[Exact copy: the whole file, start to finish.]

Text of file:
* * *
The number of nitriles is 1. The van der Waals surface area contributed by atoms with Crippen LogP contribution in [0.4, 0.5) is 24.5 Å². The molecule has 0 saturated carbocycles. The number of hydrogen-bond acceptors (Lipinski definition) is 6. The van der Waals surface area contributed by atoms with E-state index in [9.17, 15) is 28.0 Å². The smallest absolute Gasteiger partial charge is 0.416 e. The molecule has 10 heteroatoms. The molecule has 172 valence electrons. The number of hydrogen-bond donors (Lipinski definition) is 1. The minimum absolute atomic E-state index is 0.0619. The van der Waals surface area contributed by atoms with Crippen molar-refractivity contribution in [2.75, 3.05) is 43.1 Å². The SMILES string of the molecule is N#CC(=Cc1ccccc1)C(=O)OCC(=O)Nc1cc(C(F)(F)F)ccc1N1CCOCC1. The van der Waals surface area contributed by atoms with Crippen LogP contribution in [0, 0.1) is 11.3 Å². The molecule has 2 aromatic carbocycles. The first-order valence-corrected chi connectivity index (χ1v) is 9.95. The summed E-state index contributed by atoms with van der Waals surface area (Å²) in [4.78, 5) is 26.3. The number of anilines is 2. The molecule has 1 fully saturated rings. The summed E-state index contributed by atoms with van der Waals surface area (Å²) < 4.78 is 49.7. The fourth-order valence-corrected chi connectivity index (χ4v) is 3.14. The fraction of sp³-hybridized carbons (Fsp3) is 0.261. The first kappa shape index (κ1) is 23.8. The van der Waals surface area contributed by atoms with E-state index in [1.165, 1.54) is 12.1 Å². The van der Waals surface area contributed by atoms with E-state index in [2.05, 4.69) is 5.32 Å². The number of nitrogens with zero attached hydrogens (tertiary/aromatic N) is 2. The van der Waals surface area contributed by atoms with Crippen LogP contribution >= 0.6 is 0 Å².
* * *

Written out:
The number of nitriles is 1. The van der Waals surface area contributed by atoms with Crippen LogP contribution in [0.4, 0.5) is 24.5 Å². The molecule has 0 saturated carbocycles. The number of hydrogen-bond acceptors (Lipinski definition) is 6. The van der Waals surface area contributed by atoms with E-state index in [9.17, 15) is 28.0 Å². The smallest absolute Gasteiger partial charge is 0.416 e. The molecule has 10 heteroatoms. The molecule has 172 valence electrons. The number of hydrogen-bond donors (Lipinski definition) is 1. The minimum absolute atomic E-state index is 0.0619. The van der Waals surface area contributed by atoms with Crippen molar-refractivity contribution in [2.75, 3.05) is 43.1 Å². The SMILES string of the molecule is N#CC(=Cc1ccccc1)C(=O)OCC(=O)Nc1cc(C(F)(F)F)ccc1N1CCOCC1. The van der Waals surface area contributed by atoms with Crippen LogP contribution in [0, 0.1) is 11.3 Å². The molecule has 2 aromatic carbocycles. The first-order valence-corrected chi connectivity index (χ1v) is 9.95. The summed E-state index contributed by atoms with van der Waals surface area (Å²) in [4.78, 5) is 26.3. The number of anilines is 2. The molecule has 1 fully saturated rings. The summed E-state index contributed by atoms with van der Waals surface area (Å²) < 4.78 is 49.7. The fourth-order valence-corrected chi connectivity index (χ4v) is 3.14. The fraction of sp³-hybridized carbons (Fsp3) is 0.261. The first kappa shape index (κ1) is 23.8. The van der Waals surface area contributed by atoms with E-state index in [1.165, 1.54) is 12.1 Å². The van der Waals surface area contributed by atoms with E-state index in [2.05, 4.69) is 5.32 Å². The number of nitrogens with zero attached hydrogens (tertiary/aromatic N) is 2. The van der Waals surface area contributed by atoms with Crippen LogP contribution >= 0.6 is 0 Å².